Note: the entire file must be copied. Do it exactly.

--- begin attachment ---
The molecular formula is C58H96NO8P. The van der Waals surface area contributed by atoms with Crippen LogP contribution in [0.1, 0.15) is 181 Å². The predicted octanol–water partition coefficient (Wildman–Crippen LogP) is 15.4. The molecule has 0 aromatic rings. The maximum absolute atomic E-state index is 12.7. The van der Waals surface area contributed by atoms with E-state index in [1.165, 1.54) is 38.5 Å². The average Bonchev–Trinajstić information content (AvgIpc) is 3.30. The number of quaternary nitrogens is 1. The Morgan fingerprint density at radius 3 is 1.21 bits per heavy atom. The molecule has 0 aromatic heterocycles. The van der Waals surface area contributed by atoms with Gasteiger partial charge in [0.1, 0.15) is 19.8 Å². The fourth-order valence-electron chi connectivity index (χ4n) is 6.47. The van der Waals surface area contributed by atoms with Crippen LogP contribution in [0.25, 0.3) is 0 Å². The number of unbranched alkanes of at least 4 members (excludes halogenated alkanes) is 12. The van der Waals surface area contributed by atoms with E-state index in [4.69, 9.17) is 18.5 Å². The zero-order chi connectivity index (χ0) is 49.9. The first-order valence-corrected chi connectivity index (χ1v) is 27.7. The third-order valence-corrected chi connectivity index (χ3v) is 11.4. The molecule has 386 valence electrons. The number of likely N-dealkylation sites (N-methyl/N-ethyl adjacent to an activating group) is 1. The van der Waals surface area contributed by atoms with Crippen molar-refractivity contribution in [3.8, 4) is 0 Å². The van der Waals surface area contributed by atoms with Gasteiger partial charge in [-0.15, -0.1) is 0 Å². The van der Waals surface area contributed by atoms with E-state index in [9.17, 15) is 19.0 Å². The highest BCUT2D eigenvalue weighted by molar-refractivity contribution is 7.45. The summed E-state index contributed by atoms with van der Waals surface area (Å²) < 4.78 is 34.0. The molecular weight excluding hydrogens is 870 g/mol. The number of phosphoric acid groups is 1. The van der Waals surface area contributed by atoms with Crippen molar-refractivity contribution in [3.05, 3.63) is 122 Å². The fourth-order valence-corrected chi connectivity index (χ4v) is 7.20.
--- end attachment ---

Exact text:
The molecular formula is C58H96NO8P. The van der Waals surface area contributed by atoms with Crippen LogP contribution in [0.1, 0.15) is 181 Å². The predicted octanol–water partition coefficient (Wildman–Crippen LogP) is 15.4. The molecule has 0 aromatic rings. The maximum absolute atomic E-state index is 12.7. The van der Waals surface area contributed by atoms with E-state index in [1.165, 1.54) is 38.5 Å². The average Bonchev–Trinajstić information content (AvgIpc) is 3.30. The number of quaternary nitrogens is 1. The Morgan fingerprint density at radius 3 is 1.21 bits per heavy atom. The molecule has 0 aromatic heterocycles. The van der Waals surface area contributed by atoms with Gasteiger partial charge in [0.1, 0.15) is 19.8 Å². The fourth-order valence-electron chi connectivity index (χ4n) is 6.47. The van der Waals surface area contributed by atoms with Crippen LogP contribution in [0.25, 0.3) is 0 Å². The number of unbranched alkanes of at least 4 members (excludes halogenated alkanes) is 12. The van der Waals surface area contributed by atoms with E-state index in [4.69, 9.17) is 18.5 Å². The zero-order chi connectivity index (χ0) is 49.9. The first-order valence-corrected chi connectivity index (χ1v) is 27.7. The third-order valence-corrected chi connectivity index (χ3v) is 11.4. The molecule has 386 valence electrons. The number of likely N-dealkylation sites (N-methyl/N-ethyl adjacent to an activating group) is 1. The van der Waals surface area contributed by atoms with Crippen molar-refractivity contribution in [3.8, 4) is 0 Å². The van der Waals surface area contributed by atoms with Gasteiger partial charge in [-0.15, -0.1) is 0 Å². The van der Waals surface area contributed by atoms with E-state index in [9.17, 15) is 19.0 Å². The highest BCUT2D eigenvalue weighted by molar-refractivity contribution is 7.45. The summed E-state index contributed by atoms with van der Waals surface area (Å²) < 4.78 is 34.0. The molecular weight excluding hydrogens is 870 g/mol. The number of phosphoric acid groups is 1. The van der Waals surface area contributed by atoms with Crippen molar-refractivity contribution in [3.05, 3.63) is 122 Å². The fourth-order valence-corrected chi connectivity index (χ4v) is 7.20.